Below the ice of Antarctica

Everything below the ice of Antarctica is perfectly normal.

Glacial effigies burst from the ground, and the circle they ringed around crumbled into a deep nothing. Each of the eight totems bore a distinct shape, heretofore unseen, not even in thought or nightmare. Some were stout, others slendering, one went against the very concept of size and form. But all were deep in kowtow, a desperate prostration to the snow they had risen from. They appeared homesick. Their arms were of a familiar wood covered in icy muscles, stretched out across the blind crater, overlapping, entwining. And one for one, they tumbled into that pit. It was serene, graceful, terrifying.

It was later discovered by a group of scientists that a waddle of nomadic penguins were responsible for building these cold idols, after they came across a youngling chiseling a happy face into a piece of wood. This did raise some questions: how had they survived so far inland, where did they get the materials from, and to where does that hole lead?

Why, the underdwellers helped them, of course! This, however, came as quite the surprise, the frozen continent turning out to be hollow. Even more puzzling was the discovery that its insides are hospitable to life as we know it, but inhabited by life we do not. Here is where we give a slight, appreciative nod to the scientists for their hard work and also kiss our farewells. But their research papers are a far cry from the truth of which not even the echoes are heard; they are merely a desired reality. They aim to explain their findings, but empiricism prerequisites an inexplicable: something inconsistent and abnormal, something magical and unscientific.

As we descend – figuratively, of course; this is all a description – we see the azure sinew pulsating meekly and glowing softly, all the way through the pitfall. Antarctica is alive, didn’t you know that? Through the transparent skin you can see the remnantal chunks of primordial totems, a bit more familiar in shape. You’ve dreamt of these at one point, I assure you. At the bottom of the hole, lumps of the ones you’re familiarly unfamiliar with are stacked in a perfect pyramid.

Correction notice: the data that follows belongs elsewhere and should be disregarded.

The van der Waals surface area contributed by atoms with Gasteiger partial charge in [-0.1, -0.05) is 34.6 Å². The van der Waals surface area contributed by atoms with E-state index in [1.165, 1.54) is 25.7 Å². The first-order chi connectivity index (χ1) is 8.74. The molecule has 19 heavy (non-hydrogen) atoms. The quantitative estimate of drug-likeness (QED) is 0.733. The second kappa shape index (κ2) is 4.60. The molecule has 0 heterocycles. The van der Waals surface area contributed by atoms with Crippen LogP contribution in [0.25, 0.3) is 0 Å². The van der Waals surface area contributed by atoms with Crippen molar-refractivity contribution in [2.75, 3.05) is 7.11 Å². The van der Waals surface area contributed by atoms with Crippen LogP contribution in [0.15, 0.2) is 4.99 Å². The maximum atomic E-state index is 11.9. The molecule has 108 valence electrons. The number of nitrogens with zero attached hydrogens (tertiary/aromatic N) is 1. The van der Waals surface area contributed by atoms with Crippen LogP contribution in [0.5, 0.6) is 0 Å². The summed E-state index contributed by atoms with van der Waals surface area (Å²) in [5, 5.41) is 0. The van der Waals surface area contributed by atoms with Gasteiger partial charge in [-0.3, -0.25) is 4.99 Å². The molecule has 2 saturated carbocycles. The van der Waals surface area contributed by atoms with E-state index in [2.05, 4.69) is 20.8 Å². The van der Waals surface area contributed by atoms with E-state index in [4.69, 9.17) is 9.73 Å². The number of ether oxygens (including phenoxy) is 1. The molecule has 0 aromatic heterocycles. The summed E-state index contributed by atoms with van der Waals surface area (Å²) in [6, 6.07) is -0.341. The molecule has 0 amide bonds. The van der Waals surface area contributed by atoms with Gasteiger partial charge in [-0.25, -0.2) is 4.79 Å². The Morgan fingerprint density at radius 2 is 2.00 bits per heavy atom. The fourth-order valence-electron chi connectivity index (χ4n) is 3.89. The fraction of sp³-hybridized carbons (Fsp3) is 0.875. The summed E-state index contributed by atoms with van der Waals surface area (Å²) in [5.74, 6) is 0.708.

Look around; notice the elderly iceberg surrounded by fantastic creatures. He’s humming a pleasant, warm tune as only grandpas can do. The heat of his melodies attracts floatfish, and once opa has gathered enough, he may be lifted back into the ceiling by the flock of his newfound friends. It’s not a terribly uncommon occurence. Ancient ice like him has trouble remaining a member of the arctic mass – arthritis, you see. The fish get a nutritious nibble for their troubles, and they glide their own paths to the next berg.

You must be thinking: what a beautiful symbiosis this is! No? How am I able to see beneath a pack of ice and earth? That’s what the limn flowers are for! The most precious plants in the royal gardens. Their seeds are pure light and lighter than air. Think of them as streetlights, except for the ice floes. Luminence as well as heat are scarce and therefore valuable. Troublesome parasites have the audacity to siphon them without providing anything in return!

One notorious predator, the only of its kind, mimicks a fire’s scent, luring creatures into its lair with a promise of the warmth they desperately seek. Siphonophoric colonies of leech ice, shaped like veiny hands, latch onto a careless animal, sucking its warmflesh dry until its frozen body shatters into icicle spores. Each spore is a zooid to form a new colony. Near the palace you will find an old device that looks metallic, but is made from soft materials. It reluctantly saps nearby warmth to prolong its frustrating existence; it does not know of an alternative.

Right, I mentioned the palace, didn’t I? Below the ice is technically a monarchy, I suppose. The ruler and sole member of the royal family is the ageless princess. She sits upon a pedestal of snows. She sings gentle songs for dying blizzards, who make the long trek to her palace when it’s time to pass. The seat of her power hides a second hole, one that leads even farther below the ice – but I never told you this. The sage, the first overdweller to come here, brought with her: trees. Plain, simple trees. Trees as you know them, as you need them, as you take them for granted. Their roots reach into the nothingness neath the castle, acting as ladders for that which should never be seen. The royal guard, bless their souls, die to their blazing furies to keep these monsters to their volcanic confines. What about the sage? She spends her time in the glass library, rereading records and compendia in the futile hope she may finally remember how to die.

But not all is tragic and morose! Warmth does not come naturally, but from happiness. Selflessness and care are traits all denizenss share. For instance, there are these adorable formless creatures that hop blindly through the spaciousness. When they meet another of their kind, they hop into each other to form a happier version of themselves. Sometimes, a hoplet becomes so big it can no longer move on its own. Then it simply kicks back with a smile to provide everyone, everything with the heat, shelter, food of its body. And ever since the roof opened up, more of your kind have moved in here. They wander the crackling wastes with a smile on their face. Alone, transformed, more ancient, but happier than they’ve ever been.

I promise you, everything below the ice is perfectly normal. It just might not be for you.